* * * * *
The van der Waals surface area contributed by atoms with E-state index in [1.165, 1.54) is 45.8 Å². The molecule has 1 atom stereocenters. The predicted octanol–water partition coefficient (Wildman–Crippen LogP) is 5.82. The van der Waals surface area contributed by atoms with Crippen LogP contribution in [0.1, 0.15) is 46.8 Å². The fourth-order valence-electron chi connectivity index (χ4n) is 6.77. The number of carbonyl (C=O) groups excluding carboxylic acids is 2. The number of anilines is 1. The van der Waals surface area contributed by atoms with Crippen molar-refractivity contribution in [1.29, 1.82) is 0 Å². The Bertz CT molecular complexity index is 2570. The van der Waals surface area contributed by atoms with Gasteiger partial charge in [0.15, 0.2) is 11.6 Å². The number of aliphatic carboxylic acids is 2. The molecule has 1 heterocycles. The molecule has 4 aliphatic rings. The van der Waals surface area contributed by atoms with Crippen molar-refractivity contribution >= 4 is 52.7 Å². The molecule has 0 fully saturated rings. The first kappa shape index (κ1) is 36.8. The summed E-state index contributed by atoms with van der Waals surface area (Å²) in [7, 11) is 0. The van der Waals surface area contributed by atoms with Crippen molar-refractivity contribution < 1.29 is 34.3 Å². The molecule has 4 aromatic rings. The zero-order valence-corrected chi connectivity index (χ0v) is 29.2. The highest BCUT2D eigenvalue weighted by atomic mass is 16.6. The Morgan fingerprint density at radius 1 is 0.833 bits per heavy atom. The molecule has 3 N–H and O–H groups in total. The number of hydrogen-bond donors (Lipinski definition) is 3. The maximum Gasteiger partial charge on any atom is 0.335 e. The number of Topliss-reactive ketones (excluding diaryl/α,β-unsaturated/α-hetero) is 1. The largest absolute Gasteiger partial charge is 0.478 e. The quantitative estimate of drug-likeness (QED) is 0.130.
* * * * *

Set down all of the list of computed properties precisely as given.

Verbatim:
The van der Waals surface area contributed by atoms with E-state index in [1.165, 1.54) is 45.8 Å². The molecule has 1 atom stereocenters. The predicted octanol–water partition coefficient (Wildman–Crippen LogP) is 5.82. The van der Waals surface area contributed by atoms with Crippen LogP contribution in [0.1, 0.15) is 46.8 Å². The fourth-order valence-electron chi connectivity index (χ4n) is 6.77. The number of carbonyl (C=O) groups excluding carboxylic acids is 2. The number of anilines is 1. The van der Waals surface area contributed by atoms with Crippen molar-refractivity contribution in [1.29, 1.82) is 0 Å². The Bertz CT molecular complexity index is 2570. The van der Waals surface area contributed by atoms with Gasteiger partial charge in [0.15, 0.2) is 11.6 Å². The number of aliphatic carboxylic acids is 2. The molecule has 1 heterocycles. The molecule has 4 aliphatic rings. The van der Waals surface area contributed by atoms with Crippen molar-refractivity contribution >= 4 is 52.7 Å². The molecule has 0 fully saturated rings. The first kappa shape index (κ1) is 36.8. The summed E-state index contributed by atoms with van der Waals surface area (Å²) in [7, 11) is 0. The van der Waals surface area contributed by atoms with Crippen molar-refractivity contribution < 1.29 is 34.3 Å². The molecule has 4 aromatic rings. The zero-order valence-corrected chi connectivity index (χ0v) is 29.2. The highest BCUT2D eigenvalue weighted by atomic mass is 16.6. The Morgan fingerprint density at radius 1 is 0.833 bits per heavy atom. The molecule has 3 N–H and O–H groups in total. The number of hydrogen-bond donors (Lipinski definition) is 3. The maximum Gasteiger partial charge on any atom is 0.335 e. The number of Topliss-reactive ketones (excluding diaryl/α,β-unsaturated/α-hetero) is 1. The largest absolute Gasteiger partial charge is 0.478 e. The quantitative estimate of drug-likeness (QED) is 0.130.